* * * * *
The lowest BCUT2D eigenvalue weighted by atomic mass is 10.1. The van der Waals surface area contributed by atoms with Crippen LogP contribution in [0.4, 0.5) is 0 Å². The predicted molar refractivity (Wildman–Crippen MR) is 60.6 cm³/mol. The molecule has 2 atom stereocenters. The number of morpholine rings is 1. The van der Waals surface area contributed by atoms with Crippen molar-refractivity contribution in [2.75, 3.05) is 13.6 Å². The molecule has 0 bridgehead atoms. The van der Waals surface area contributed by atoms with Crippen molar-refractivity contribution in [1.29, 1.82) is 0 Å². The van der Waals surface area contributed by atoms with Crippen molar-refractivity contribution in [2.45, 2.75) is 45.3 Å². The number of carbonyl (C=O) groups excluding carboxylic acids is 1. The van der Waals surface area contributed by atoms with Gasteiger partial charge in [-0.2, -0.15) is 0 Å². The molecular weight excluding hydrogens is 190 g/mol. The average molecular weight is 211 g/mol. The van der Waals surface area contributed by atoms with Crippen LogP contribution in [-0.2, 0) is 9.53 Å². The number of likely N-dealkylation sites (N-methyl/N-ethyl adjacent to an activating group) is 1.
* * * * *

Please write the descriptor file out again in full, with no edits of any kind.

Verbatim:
The lowest BCUT2D eigenvalue weighted by atomic mass is 10.1. The van der Waals surface area contributed by atoms with Crippen LogP contribution in [0.4, 0.5) is 0 Å². The predicted molar refractivity (Wildman–Crippen MR) is 60.6 cm³/mol. The molecule has 2 atom stereocenters. The number of morpholine rings is 1. The van der Waals surface area contributed by atoms with Crippen molar-refractivity contribution in [2.75, 3.05) is 13.6 Å². The molecule has 0 bridgehead atoms. The van der Waals surface area contributed by atoms with Crippen molar-refractivity contribution in [1.29, 1.82) is 0 Å². The van der Waals surface area contributed by atoms with Crippen molar-refractivity contribution in [2.45, 2.75) is 45.3 Å². The number of carbonyl (C=O) groups excluding carboxylic acids is 1. The van der Waals surface area contributed by atoms with Gasteiger partial charge in [-0.2, -0.15) is 0 Å². The molecular weight excluding hydrogens is 190 g/mol. The average molecular weight is 211 g/mol. The van der Waals surface area contributed by atoms with Crippen LogP contribution in [-0.2, 0) is 9.53 Å². The number of likely N-dealkylation sites (N-methyl/N-ethyl adjacent to an activating group) is 1.